The Music of Immigration Scores LA HAVANA MADRID

The Music of Immigration Scores LA HAVANA MADRID

Sandra Delgado, creator of LA HAVANA MADRID, plays the title character in the world premiere. Photo by Joel Maisonet.

Review: LA HAVANA MADRID – Teatro Vista at Steppenwolf

By Jonald Jude Reyes

It’s the music – the rhythm, the beat, and the culture. There’s an essence to music that’s like an accent to a spoken language which makes it unique. The accent cannot be hidden and even when you try to mimic how others deliver, people can tell yours is still different. This music becomes your personal experience – your own beat that you walk to in your everyday life. In LA HAVANA MADRID, we listen to these different songs and learn the music of Latinx immigration.

The cabaret setting within the one-year-old 1700 Steppenwolf space lays the perfect ambiance for LA HAVANA MADRID’s backdrop of a music club. Designed to accommodate a live band with room for a dance floor, Director Cheryl Lynn Bruce uses the space wisely and has actors entering from the outside through the audience. This provides intimacy, and has the audience engaged in full awareness of the entire space. Close to the band area are two screens which project pictures of classic Chicago scenes as stories are shared.

In this docu-play, audiences are transported to 1960s Chicago, where we are up close and personal with immigration stories. For an immigrant, America can be overwhelming, and with each story giving insight on Latinxs finding their way, the La Havana Madrid music club was a place that felt like home. With Sandra Delgado as the lead singer of the Carpacho y Su Super Combo band, the La Havana Madrid club becomes its own character within this play. The talented band sets the tone with mambo, merengue, and eventually salsa, and it is sure to get your feet tapping.

Our first story, presented by 13-year-old orphan Maria (Krystal Ortiz), is a good introduction to this era. Her innocence and excitement about coming to a new country sets an upbeat tone and reminds us how America is portrayed in other countries. Ortiz’s buoyant delivery shows this positive attitude on a new chapter in life, which becomes a motif for the evening. Her story is followed by the couple of Henry and Maruja in 1964. Henry (Tommy Rivera-Vega) brings the audience together into surprising Maruja (Phoebe Gonzalez) by yelling “Happy Anniversary” in Spanish in an inviting interaction. LA HAVANA MADRID is intelligently structured to have the right amount of participation where the audience can stay content to only watch or be involved as part of the play. Rivera-Vega and Gonzalez work well with each other as they tell their love story and how Henry & Maruja made ends meet to keep their relationship strong. Again, it’s the survival within a new country that creates the challenge of trying to fit in, which leads into Carlos’s story. Carlos (Donovan Diaz) brings us into the heat of territories and “social clubs” that were formed to face aggressive Whites. The audience gets a history lesson of Chicago evolution and how groups such as The Young Lords laid ground within Lincoln Park.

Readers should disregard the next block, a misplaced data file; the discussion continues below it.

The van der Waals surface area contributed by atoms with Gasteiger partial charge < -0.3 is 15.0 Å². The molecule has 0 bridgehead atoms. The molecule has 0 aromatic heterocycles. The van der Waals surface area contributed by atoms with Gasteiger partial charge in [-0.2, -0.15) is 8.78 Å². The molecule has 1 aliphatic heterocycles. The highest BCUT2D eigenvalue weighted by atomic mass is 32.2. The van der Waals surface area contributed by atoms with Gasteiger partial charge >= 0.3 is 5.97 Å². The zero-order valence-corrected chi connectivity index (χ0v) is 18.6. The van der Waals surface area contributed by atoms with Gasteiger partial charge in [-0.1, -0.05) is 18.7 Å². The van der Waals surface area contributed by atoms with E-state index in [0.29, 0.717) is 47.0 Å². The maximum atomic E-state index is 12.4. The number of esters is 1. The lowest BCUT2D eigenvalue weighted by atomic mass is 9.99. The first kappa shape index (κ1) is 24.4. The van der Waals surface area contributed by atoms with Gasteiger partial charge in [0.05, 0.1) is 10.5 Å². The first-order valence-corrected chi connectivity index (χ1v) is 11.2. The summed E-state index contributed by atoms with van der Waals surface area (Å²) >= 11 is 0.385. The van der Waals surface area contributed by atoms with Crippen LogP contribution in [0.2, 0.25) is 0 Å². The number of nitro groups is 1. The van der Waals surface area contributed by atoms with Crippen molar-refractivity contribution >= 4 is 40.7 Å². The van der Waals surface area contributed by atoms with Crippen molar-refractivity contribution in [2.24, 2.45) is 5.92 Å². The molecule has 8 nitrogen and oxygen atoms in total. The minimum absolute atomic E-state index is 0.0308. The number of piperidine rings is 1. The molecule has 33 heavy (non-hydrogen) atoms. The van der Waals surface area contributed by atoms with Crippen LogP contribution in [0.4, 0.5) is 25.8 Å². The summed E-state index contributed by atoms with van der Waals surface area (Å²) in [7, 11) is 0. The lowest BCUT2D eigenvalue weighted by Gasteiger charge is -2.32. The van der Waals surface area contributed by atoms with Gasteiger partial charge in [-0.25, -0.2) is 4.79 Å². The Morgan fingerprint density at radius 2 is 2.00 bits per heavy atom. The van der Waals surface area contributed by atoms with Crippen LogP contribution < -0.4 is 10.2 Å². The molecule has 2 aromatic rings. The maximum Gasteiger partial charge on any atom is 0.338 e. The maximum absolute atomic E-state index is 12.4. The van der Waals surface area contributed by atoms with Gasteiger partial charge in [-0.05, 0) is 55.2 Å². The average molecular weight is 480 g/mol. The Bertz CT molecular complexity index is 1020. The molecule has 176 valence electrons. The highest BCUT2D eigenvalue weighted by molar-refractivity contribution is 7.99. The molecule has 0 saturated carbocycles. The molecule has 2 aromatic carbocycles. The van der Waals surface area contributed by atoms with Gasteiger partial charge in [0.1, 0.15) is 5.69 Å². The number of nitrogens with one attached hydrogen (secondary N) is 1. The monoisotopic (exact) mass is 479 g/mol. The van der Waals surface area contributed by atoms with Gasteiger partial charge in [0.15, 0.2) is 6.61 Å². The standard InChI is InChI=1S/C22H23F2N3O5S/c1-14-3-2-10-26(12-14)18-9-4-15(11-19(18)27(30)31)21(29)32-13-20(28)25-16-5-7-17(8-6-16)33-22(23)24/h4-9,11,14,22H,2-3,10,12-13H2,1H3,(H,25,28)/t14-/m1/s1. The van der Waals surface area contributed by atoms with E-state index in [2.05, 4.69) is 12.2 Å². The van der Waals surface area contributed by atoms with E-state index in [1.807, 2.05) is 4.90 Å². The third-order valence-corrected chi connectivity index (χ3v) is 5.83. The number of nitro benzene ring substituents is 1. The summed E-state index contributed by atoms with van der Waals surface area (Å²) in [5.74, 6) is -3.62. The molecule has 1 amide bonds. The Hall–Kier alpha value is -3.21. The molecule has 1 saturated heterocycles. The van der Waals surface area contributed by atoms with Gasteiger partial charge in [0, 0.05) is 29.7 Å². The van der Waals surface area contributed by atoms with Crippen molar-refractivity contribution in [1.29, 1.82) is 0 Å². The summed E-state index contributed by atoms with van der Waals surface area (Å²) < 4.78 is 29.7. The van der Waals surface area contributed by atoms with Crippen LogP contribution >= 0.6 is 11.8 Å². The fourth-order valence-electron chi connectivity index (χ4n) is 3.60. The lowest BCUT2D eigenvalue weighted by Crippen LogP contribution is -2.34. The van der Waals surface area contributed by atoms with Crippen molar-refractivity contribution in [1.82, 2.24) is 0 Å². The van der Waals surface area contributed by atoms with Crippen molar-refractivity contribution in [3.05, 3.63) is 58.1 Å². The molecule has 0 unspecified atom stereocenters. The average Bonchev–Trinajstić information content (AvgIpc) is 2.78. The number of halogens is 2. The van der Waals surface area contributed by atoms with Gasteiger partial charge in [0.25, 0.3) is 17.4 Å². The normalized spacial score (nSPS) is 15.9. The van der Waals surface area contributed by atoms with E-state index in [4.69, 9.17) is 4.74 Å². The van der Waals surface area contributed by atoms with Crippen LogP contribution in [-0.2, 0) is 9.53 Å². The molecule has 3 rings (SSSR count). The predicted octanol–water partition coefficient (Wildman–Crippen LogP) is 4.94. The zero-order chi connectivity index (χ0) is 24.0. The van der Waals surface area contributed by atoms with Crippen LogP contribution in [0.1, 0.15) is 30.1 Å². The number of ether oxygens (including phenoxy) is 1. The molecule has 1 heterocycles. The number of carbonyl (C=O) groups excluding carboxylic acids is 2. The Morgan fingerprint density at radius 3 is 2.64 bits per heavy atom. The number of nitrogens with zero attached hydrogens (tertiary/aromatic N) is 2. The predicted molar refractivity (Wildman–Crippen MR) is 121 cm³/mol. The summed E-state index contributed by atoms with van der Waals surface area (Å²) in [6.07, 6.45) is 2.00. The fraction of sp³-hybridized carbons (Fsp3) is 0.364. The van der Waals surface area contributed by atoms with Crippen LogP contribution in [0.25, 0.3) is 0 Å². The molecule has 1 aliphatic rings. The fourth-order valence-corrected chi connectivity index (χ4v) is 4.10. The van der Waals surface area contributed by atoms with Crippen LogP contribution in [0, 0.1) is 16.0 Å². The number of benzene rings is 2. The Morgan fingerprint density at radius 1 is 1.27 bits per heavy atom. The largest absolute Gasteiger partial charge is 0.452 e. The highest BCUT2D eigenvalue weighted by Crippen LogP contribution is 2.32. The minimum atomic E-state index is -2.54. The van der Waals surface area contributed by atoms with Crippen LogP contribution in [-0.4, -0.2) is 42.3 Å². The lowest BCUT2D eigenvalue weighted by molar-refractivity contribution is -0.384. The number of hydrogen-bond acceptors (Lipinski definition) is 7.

The stories that follow in the second half of LA HAVANA MADRID get deeper into the hardship that Latinx immigrants faced. Tony (Mike Oquendo) follows up intermission talking to the audience in a loose, open monologue, like a town hall meeting where he spoke of familiar feelings, and if you were in agreement it was audible. The Latinx-Americans present were nodding and knew exactly what Tony was talking about, having gone thru the difficulty of surviving. “You could get lost in this city,” Oquendo said while looking directly into the audience and you could see so many head nods. This was visually a united community that related heavily to this performance.

The last two stories by Myrna (Cruz Gonzalez-Cadel) and Carpacho (Marvin Quijada) brought us into the riots and confrontations with immigration police. Gonzalez-Cadel brings such a grounded performance and displays a strong shift of a jubilant emotion in a scary situation. Quijada uses the space the most as we get into the thick of the music in a story that is truly based on Roberto “Carpacho” Marin, who is in the band on stage.

Teatro Vista’s LA HAVANA MADRID adds to their company’s continued sharing of experiences from a Latinx perspective. The specific detail of Chicago’s history gives amazing insight to how much has changed in just the past 50 years. The immigration story seems to be a repeated tale of new hope in a new country, but the accent is what makes it unique. The music is what brings these people together and the La Havana Madrid is what inspires them to keep going.

About author

Jonald Jude Reyes

Jonald Jude Reyes is a Writer, Performer & Director in Chicago, IL. His works have been performed in various theaters city-wide, including Stage 773, The Annoyance, and The Second City. In 2016, he was named Best of Stage Director by the Chicago Reader and was selected to the DirectorsLabChicago program. Learn more at